Note. — By this would be avoided the great charge captains and owners are at to keep men on board before they are ready to go; whereas now the care of getting men will be over, and all come on board in one day: for, the captain carrying the ticket to the office, he may go and choose his men if he will; otherwise they will be sent on board to him, by tickets sent to their dwellings to repair on board such a ship.
5. For all these men that the captain or master of the ship takes he shall pay the office, not the seamen, 28s. per month (which 4s. per month overplus of wages will be employed to pay the half-pay to the men out of employ), and so in proportion of wages for juniors.
6. All disputes concerning the mutinying of mariners, or other matters of debate between the captains and men, to be tried by way of appeal in a court for that purpose to be erected, as aforesaid.
7. All discounting of wages and time, all damages of goods, averages, stopping of pay, and the like, to be adjusted by stated and public rules and laws in print, established by the same Act of Parliament, by which means all litigious suits in the Court of Admiralty (which are infinite) would be prevented.
8. No ship that is permitted to enter at the Custom House and take in goods should ever be refused men, or delayed in the delivering them above five days after a demand made and a ticket from the Custom House delivered (general cases, as arrests and embargoes, excepted).
The Consequences of this Method.
1. By this means the public would have no want of seamen, and all the charges and other inconveniences of pressing men would be prevented.
2. The intolerable oppression upon trade, from the exorbitance of wages and insolence of mariners, would be taken off.
3. The following sums of money should be paid to the office, to lie in bank as a public fund for the service of the nation, to be disposed of by order of Parliament, and not otherwise; a committee being a ways substituted in the intervals of the session to audit the accounts, and a treasury for the money, to be composed of members of the House, and to be changed every session of Parliament:
(1). Four shillings per month wages advanced by the merchants to the office for the men, more than the office pays them.
(2). In consideration of the reducing men’s wages, and consequently freights, to the former prices (or near them), the owners of ships or merchants shall pay at the importation of all goods forty shillings per ton freight, to be stated upon all goods and ports in proportion; reckoning it on wine tonnage from Canaries as the standard, and on special freights in proportion to the freight formerly paid, and half the said price in times of peace.
Note. — This may well be done, and no burden; for if freights are reduced to their former prices (or near it), as they will be if wages are so too, then the merchant may well pay it: as, for instance, freight from Jamaica to London, formerly at 6 pounds 10s. per ton, now at 18 pounds and 20 pounds; from Virginia, at 5 pounds to 6 pounds 10s., now at 14 pounds, 16 pounds, and 17 pounds; from Barbadoes, at 6 pounds, now at 16 pounds; from Oporto, at 2 pounds, now at 6 pounds; and the like.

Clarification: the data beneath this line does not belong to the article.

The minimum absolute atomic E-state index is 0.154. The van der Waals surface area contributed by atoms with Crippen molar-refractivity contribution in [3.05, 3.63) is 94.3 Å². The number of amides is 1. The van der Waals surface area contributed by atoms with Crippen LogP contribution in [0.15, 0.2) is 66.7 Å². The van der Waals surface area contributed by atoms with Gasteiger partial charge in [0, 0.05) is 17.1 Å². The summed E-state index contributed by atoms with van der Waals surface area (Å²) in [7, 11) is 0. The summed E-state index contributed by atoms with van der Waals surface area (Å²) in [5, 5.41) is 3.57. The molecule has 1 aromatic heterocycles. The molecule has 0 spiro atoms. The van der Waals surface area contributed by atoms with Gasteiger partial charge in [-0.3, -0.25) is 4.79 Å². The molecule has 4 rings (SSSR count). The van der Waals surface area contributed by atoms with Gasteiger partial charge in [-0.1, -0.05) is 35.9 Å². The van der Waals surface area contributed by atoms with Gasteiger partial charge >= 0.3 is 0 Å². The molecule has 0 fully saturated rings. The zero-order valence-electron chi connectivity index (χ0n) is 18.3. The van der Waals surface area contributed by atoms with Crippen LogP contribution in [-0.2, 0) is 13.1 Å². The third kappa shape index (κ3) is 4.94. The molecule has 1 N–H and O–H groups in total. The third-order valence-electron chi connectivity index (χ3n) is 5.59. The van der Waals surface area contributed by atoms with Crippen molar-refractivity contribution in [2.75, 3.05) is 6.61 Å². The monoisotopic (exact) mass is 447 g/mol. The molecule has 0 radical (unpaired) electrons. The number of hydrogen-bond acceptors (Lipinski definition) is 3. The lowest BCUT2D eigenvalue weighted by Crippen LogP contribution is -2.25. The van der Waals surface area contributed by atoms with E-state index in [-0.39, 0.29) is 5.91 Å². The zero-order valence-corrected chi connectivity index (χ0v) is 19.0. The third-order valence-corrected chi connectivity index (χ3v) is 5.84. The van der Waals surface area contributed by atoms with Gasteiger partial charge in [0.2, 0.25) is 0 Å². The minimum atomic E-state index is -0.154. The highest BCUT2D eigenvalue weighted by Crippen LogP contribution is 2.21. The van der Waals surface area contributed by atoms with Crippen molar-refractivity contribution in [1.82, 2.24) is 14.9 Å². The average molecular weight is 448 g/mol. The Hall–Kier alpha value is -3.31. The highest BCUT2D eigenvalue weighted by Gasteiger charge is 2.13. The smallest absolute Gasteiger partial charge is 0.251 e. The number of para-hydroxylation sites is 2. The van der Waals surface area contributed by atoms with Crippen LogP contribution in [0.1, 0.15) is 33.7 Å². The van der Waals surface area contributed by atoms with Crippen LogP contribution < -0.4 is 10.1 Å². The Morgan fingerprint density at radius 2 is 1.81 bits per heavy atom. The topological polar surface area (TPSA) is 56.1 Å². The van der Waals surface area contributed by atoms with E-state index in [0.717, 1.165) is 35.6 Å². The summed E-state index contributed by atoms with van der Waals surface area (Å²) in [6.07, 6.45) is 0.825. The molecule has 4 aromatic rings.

The payment of the above-said sums being a large bank for a fund, and it being supposed to be in fair hands and currently managed, the merchants shall further pay upon all goods shipped out, and shipped on board from abroad, for and from any port of this kingdom, 4 pounds per cent. on the real value, bona fide; to be sworn to if demanded. In consideration whereof the said office shall be obliged to pay and make good all losses, damages, averages, and casualties whatsoever, as fully as by the custom of assurances now is done, without any discounts, rebates, or delays whatsoever; the said 4 pounds per cent. to be stated on the voyage to the Barbadoes, and enlarged or taken off, in proportion to the voyage, by rules and laws to be printed and publicly known.
Reserving only, that then, as reason good, the said office shall have power to direct ships of all sorts, how and in what manner, and how long they shall sail with or wait for convoys; and shall have power (with limitations) to lay embargoes on ships, in order to compose fleets for the benefit of convoys.
These rules, formerly noted, to extend to all trading by sea, the coasting and home-fishing trade excepted; and for them it should be ordered:—
First, for coals; the colliers being provided with men at 28s. per month, and convoys in sufficient number, and proper stations from Tynemouth Bar to the river, so as they need not go in fleets, but as wind and weather presents, run all the way under the protection of the men-of-war, who should be continually cruising from station to station, they would be able to perform their voyage, in as short time as formerly, and at as cheap pay, and consequently could afford to sell their coals at 17s. per chaldron, as well as formerly at 15s.
Wherefore there should be paid into the treasury appointed at Newcastle, by bond to be paid where they deliver, 10s. per chaldron, Newcastle measure; and the stated price at London to be 27s. per chaldron in the Pool, which is 30s. at the buyer’s house; and is so far from being dear, a time of war especially, as it is cheaper than ever was known in a war; and the officers should by proclamation confine the seller to that price.